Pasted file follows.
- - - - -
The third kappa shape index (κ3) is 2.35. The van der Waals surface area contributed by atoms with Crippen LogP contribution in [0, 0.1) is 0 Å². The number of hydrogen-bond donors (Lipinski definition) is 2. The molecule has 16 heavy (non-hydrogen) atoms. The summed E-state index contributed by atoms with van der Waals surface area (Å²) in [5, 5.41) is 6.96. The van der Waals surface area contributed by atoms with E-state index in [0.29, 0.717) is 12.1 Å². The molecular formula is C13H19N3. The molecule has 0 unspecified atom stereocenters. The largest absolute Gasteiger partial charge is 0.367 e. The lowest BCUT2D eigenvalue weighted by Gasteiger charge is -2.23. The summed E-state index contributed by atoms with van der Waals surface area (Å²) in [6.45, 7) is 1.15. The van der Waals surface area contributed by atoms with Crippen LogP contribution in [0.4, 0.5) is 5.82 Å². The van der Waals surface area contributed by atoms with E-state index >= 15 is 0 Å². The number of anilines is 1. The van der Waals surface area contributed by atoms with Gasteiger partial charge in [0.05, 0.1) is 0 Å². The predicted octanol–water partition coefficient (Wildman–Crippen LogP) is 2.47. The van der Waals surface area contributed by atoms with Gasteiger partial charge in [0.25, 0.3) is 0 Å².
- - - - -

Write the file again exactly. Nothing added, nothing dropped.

The third kappa shape index (κ3) is 2.35. The van der Waals surface area contributed by atoms with Crippen LogP contribution in [0, 0.1) is 0 Å². The number of hydrogen-bond donors (Lipinski definition) is 2. The molecule has 16 heavy (non-hydrogen) atoms. The summed E-state index contributed by atoms with van der Waals surface area (Å²) in [5, 5.41) is 6.96. The van der Waals surface area contributed by atoms with E-state index in [0.29, 0.717) is 12.1 Å². The molecular formula is C13H19N3. The molecule has 0 unspecified atom stereocenters. The largest absolute Gasteiger partial charge is 0.367 e. The lowest BCUT2D eigenvalue weighted by Gasteiger charge is -2.23. The summed E-state index contributed by atoms with van der Waals surface area (Å²) in [6.45, 7) is 1.15. The van der Waals surface area contributed by atoms with Crippen LogP contribution in [0.4, 0.5) is 5.82 Å². The van der Waals surface area contributed by atoms with E-state index >= 15 is 0 Å². The number of anilines is 1. The van der Waals surface area contributed by atoms with Gasteiger partial charge in [0.05, 0.1) is 0 Å². The predicted octanol–water partition coefficient (Wildman–Crippen LogP) is 2.47. The van der Waals surface area contributed by atoms with Gasteiger partial charge in [0.25, 0.3) is 0 Å².